'L'Eixerit i Valent Sastret', picture story for Virolet #173, 1925.

Joan Vila i Pujol, AKA Joan D'Ivori, was a Catalan artist who worked in several artistic fields; he was as illustrator, scenographer and painter, as well as a publisher and bibliophile. He was an important artist for the early 20th century Catalan children's literature, and a famous documentary illustrator for historical and linguistic publications about Catalonia and the Catalan language.

Early life and career
Joan Vila i Pujol was born in Barcelona in 1890 as the son of the illustrator and stained glass artist Joan Vila i Valls. From a young age, Joan Vila was trained at the Borrell Academy and at the Sant Lluc Art Circle, where one of his teachers was the Catalan painter Josep Triadó.

Vila started his working life making stained glass works with his father. In September 1909 and March 1910, the prestigious weekly Papitu - founded by Apa - printed two of his drawings, which he signed with "Iras". He later turned to using the pen name D'Ivori, as a reference to his very pale skin. Through his connection with the bibliophile Ramon Miquel i Planas, Vila made cover designs and illustrations for the popular Catalan fable collection 'Les Rondalles Populars Catalanes' (1909), as well as the literary children's weekly La Rondalla del Dijous.


Cover illustration for the fable collection 'Les Rondalles Populars Catalanes' (1909).

Traveling artist
In July 1909, several violent confrontations took place in Barcelona between the Spanish army and Catalan workers. As a sympathizer of the Catalanist movement and of the Catalan Solidarity party, Joan Vila avoided his draft in the Spanish military by moving to Buenos Aires, Argentina. There, he collaborated with the political satirical weekly Caras y Caretas. In 1912, he returned to Europe, first serving in Paris, France as a correspondent-illustrator for the Buenos Aires magazine La Semana Universal. Vila then went to London, where he perfected his drawing style by studying the work of English cartoonists. He was back in France, when the outbreak of World War I forced him to return home.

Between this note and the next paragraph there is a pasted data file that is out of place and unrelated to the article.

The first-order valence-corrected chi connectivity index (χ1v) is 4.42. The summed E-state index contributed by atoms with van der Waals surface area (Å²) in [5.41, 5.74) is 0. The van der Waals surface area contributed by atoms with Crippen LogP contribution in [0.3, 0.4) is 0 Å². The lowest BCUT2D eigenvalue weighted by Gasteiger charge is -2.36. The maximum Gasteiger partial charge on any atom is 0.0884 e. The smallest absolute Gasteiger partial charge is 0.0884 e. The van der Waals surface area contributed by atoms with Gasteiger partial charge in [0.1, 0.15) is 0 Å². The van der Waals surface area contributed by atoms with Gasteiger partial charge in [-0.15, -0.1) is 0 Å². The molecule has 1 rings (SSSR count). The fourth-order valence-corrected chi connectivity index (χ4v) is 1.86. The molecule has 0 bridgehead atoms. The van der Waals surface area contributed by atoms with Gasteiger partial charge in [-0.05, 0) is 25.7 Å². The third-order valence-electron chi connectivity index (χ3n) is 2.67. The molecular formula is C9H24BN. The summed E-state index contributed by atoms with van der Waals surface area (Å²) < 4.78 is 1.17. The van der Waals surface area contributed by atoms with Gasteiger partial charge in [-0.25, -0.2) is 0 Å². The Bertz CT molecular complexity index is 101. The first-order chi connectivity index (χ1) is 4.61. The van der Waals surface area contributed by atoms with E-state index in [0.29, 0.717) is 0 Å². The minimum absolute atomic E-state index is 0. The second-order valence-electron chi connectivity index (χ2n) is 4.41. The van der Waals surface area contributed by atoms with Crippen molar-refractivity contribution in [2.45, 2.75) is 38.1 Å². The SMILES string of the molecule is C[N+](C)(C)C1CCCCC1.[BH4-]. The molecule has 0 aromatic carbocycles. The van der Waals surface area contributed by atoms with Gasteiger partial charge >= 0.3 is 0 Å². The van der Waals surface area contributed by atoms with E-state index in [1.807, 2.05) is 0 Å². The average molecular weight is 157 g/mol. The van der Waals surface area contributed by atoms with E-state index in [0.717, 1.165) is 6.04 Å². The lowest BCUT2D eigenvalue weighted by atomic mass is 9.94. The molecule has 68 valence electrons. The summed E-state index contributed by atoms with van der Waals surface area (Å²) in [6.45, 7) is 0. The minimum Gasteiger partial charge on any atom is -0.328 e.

Magazine work and the children's press
Back in Barcelona, D'Ivori's clean and classical drawings appeared in a variety of Catalan periodicals, including the cultural magazines Bella Terra and Catalunya Teatral, the satirical humor magazines "El Sr. Daixonses i la Sra. Dallonses" and El Borinot and the general interest magazine D'Ací i D'Allà. As a contributor to En Patufet, Virolet, La Mainada, Plançons and Jordi, he was particularly an important artist for the early Catalan children's press - a new instrument for education in the Catalan language. He additionally collaborated with the publishing houses Muntañola and Salvatella, making illustrations and ornamental designs for textbooks.


'Els Tres Pèls d'Or del Diable', picture story for El Virolet #36 (9 September 1922).

Documentary illustrator
D'Ivori's artwork was classically oriented, with connections to the anti-modernist Noucentis movement that was popular in Catalonia during early 20th century. He gained great fame as a documentary illustrator, working on many historical, linguistic and bibliophile book publications. For the Salvat publishing house, he illustrated the 20-volume 'Enciclopèdia d'Iniciació Cultural Universitas' and the capitulars of the Catalan dictionary 'Pal·las'. He participated in the two volumes of the 'Historia Popular de Catalunya' ("Popular History of Catalonia", 1919) by Alfons Roure, and in bibliophile works such as 'La Librería', 'Un Librop Viejo', 'La Llegenda del Llibreté Assassí' and 'Contes de Bibliòfil'. Later in life, Joan Vila i Pujol founded the publishing house Mons Floris, dedicated to the artisanal production of books in limited editions. One of D'Ivori's most important works was the "Arbre dels Gremis" - a tree with all Catalan medieval guilds - that is now in the collection of the Museum of the History of Barcelona.

Other activities
In addition to his publishing work, Joan Vila was also a costume and set designer for Madrid theatrical plays by Catalina Bárcena and Gregorio Martínez Sierra, and a creator of figurines for various Barcelona ballets by Joan Magriñà. He also built a puppet theater for one of the ships of the Transatlantic Company of Spain.

Death and legacy
Due to the Spanish Civil War and its political and cultural consequences, the work of Joan D'Ivori largely faded into obscurity. The artist passed away in Barcelona in 1947, at the age of either 56 or 57. His children also worked in creative occupations. Jordi Vila Rufas (1924-2011) was a notable religious painter and designer of altarpieces, murals and stained glass windows. Francesc Vila Rufas (1927-2006) was the popular cartoonist and humorist Cesc.

D'Ivori at Humoristan.org

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